OKLAHOMA CITY – At least three tornadoes touched down in Oklahoma, including one in Tulsa, and two more hit Arkansas on Thursday as a powerful storm system moved through the middle of the country. At least nine people were injured.
The National Weather Service confirmed at least one tornado touched down Thursday night in the Tulsa suburb of Broken Arrow. However, the tornado did not appear to be a strong twister like the deadly one in suburban Oklahoma City last week.
Meteorologist Pete Snyder with the weather service’s Tulsa office said it appeared the roofs of some buildings were damaged, and police told the Tulsa World that they didn’t have any reports of buildings being destroyed.
Earlier in the day, tornadoes touched down in Oklahoma and Arkansas, injuring at least nine people.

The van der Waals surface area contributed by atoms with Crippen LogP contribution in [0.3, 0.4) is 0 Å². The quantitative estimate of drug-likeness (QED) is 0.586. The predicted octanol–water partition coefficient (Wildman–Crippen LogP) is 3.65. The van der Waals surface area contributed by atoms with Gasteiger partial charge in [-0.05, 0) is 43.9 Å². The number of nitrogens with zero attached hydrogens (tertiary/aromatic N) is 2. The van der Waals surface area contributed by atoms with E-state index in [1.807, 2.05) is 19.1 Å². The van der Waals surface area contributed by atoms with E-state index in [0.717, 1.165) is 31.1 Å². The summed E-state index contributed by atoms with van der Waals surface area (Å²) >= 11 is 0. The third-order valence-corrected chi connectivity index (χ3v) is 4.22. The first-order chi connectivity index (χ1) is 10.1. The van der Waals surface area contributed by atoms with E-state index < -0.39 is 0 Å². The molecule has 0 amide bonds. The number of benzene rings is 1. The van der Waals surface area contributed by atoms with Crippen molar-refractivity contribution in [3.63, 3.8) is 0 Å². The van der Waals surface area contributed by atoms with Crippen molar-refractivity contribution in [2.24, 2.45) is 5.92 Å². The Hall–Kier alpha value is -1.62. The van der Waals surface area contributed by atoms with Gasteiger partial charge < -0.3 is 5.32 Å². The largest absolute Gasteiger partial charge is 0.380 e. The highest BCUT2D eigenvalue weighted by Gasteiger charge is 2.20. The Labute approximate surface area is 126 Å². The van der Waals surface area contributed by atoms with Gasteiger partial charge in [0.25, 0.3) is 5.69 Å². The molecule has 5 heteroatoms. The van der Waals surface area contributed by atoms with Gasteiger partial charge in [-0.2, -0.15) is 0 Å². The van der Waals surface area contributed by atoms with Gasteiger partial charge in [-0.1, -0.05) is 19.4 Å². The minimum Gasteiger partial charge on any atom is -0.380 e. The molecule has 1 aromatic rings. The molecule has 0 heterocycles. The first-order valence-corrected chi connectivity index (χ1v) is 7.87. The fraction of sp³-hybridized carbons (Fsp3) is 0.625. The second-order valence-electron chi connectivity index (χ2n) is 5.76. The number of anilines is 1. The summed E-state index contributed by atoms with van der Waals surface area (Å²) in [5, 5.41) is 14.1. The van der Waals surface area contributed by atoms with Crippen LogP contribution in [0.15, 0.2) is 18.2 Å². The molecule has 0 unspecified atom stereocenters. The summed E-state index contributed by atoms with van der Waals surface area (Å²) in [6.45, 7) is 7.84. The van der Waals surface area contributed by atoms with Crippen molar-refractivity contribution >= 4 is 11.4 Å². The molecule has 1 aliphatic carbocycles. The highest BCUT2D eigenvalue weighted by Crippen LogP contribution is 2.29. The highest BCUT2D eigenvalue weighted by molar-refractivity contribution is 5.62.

The National Weather Service reported two tornadoes on the ground near Perkins and Ripley in north central Oklahoma and another west of Oden, Ark.
Thursday’s tornadoes all appeared to be much less dangerous than the top-of-the-scale EF5 storm that struck Moore, Okla., on May 20 and killed 24 along its 17-mile path. The U.S. averages more than 1,200 tornadoes a year, but top-of-the-scale storms like the one in Moore – with winds over 200 mph – happen only about once per year. The tornado last week was the nation’s first EF5 since 2011.
All nine of the injured Thursday were in Arkansas; two of the injuries were attributed to a lightning strike in Rogers. Lightning was also believed to have started a fire that destroyed two floors of a condominium building in northwestern Indiana.
Some trees, homes and power lines were damaged in Arkansas, and the National Weather Service confirmed that tornadoes touched down in Montgomery County and in Clark County.
Some strong winds blew through Moore, in suburban Oklahoma City, on Thursday, but the weather didn’t cause significant problems for crews cleaning up from last week’s tornado.
Organizers pushed back Thursday’s start of the Wakarusa Music Festival north of Ozark, Ark., as threatening weather approached.
sponsored According to two 2015 surveys, 62 percent of Americans do not have enough savings to handle an unexpected emergency, much less any long-term plans.